5. Go bird spotting in the Centre Hills
Sprawled out over the highlands of Montserrat, this verdant swathe of primeval tropical rainforest is hailed as one of the most biodiverse birding areas in the Caribbean.
It ranges from the coastal lowlands of the north up to heights of more than 700 meters above sea level, encompassing dwarf forests and evergreen valleys filled with rare fliers and curious animals in-between.
Birders who head here will be able to spy out the rare and elegant likes of Antillean crested hummingbirds, purple-throated Caribs, cuckoos, forest thrushes and more, not to mention a Jurassic array of reptiles in the undergrowth!
6. Hike out to Rendezvous Bay
Sparkling and shining in shades of ivory and cotton white that simply aren’t found anywhere else on the island (Montserrat is more used to black, ash-stained volcanic sands), little Rendezvous Bay remains the highest-rated coastal spot on the island.
Backed by steep scrub-clad hills, it’s wide and accommodating, with powdery sand that edges down to a deep, navy shore.
Rendezvous Bay is hardly accessible though, and everyone who heads here will either need to arrive by boat or take the arduous trek over the Rendezvous Nature Trail, covering high coastal bluffs and clifftop sections alike.
The tricky journey in does mean seclusion, with typically only a few locals to be found for company on the beach.
7. Understand the island’s natural side at the Montserrat National Trust
Complete with an immersive historical section and surrounding botanical gardens, the Montserrat National Trust center is the perfect place to go and get a feel for the island’s unique natural history, its biodiversity and interesting geological story.
The institution has a dedicated exhibition space that hosts changing collections, detailing everything from the mysterious petroglyphs found marking the Montserrat rocks to the growth of the island rainforests and dwarf forests.
There’s also a gift shop for those colourful Caribbean souvenirs, along with a series of outdoor areas laden with waxy orchids and banana trees, rubber groves and blooming tropical flowers.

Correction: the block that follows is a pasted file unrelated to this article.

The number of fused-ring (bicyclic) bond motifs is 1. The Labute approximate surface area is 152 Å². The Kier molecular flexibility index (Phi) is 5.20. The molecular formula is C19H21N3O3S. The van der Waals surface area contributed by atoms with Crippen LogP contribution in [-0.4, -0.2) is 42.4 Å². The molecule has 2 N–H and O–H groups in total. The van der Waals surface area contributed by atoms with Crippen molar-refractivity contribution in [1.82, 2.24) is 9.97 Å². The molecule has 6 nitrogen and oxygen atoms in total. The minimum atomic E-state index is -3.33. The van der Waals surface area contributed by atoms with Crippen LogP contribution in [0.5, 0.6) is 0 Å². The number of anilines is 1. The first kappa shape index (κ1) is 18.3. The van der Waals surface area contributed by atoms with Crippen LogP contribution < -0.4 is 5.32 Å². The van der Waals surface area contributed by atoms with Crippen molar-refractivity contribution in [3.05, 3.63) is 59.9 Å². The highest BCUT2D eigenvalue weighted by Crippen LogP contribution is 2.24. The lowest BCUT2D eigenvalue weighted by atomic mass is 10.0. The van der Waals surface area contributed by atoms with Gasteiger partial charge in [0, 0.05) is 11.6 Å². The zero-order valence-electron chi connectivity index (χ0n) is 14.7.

8. Wonder at the Runaway Ghaut
Carved and chiselled from the landscapes of northern Montserrat in a medley of steep-sided cliffs and vertical ravines, gushing streams and waterfalls, the great Runaway Ghaut is one of the top destinations for hikers and outdoorsy types here.
It cascades all the way down from the highlands of the Centre Hills to the coast, and is perhaps the single most beautiful and dramatic example of one of the run-off water valleys that connect the Montserrat highlands to its shore.
Legend has it that the spring waters of the Runaway Ghaut will enchant visitors to return to the island one day, while that Runaway Ghaut Trail is simply beautiful hiking from the get go!
9. Dive between Redonda and the reefs
Thanks to the fertile, mineral-rich ash and magma that has been spewed into the ocean over the last 20 years by the mighty dome of Soufriere Hills, Montserrat is now home to some of the Caribbean’s most up-and-coming coral reefs.
Meanwhile, the northern and Leeward shores are a home for older, more developed coral gardens, where the mature marine life has migrated and thrived since the eruptions of 1995. These sprawl out at the bottom of the ocean in a medley of great sea sponges and colourful parrotfish, running all the way to the Antiguan island of Redonda to the northwest.
It’s all prime diving country! (SCUBA packages and excursions are widely available around Little Bay and Rendezvous.)
10. Go green on St Patrick’s Day
With Montserrat famed for its curious Irish-Carib inhabitants (Irish folk have been settling here since the 1600s, when many were expelled from the British Isles during the English Civil War), it should come as no surprise that March means one thing and one thing only: St Paddy’s.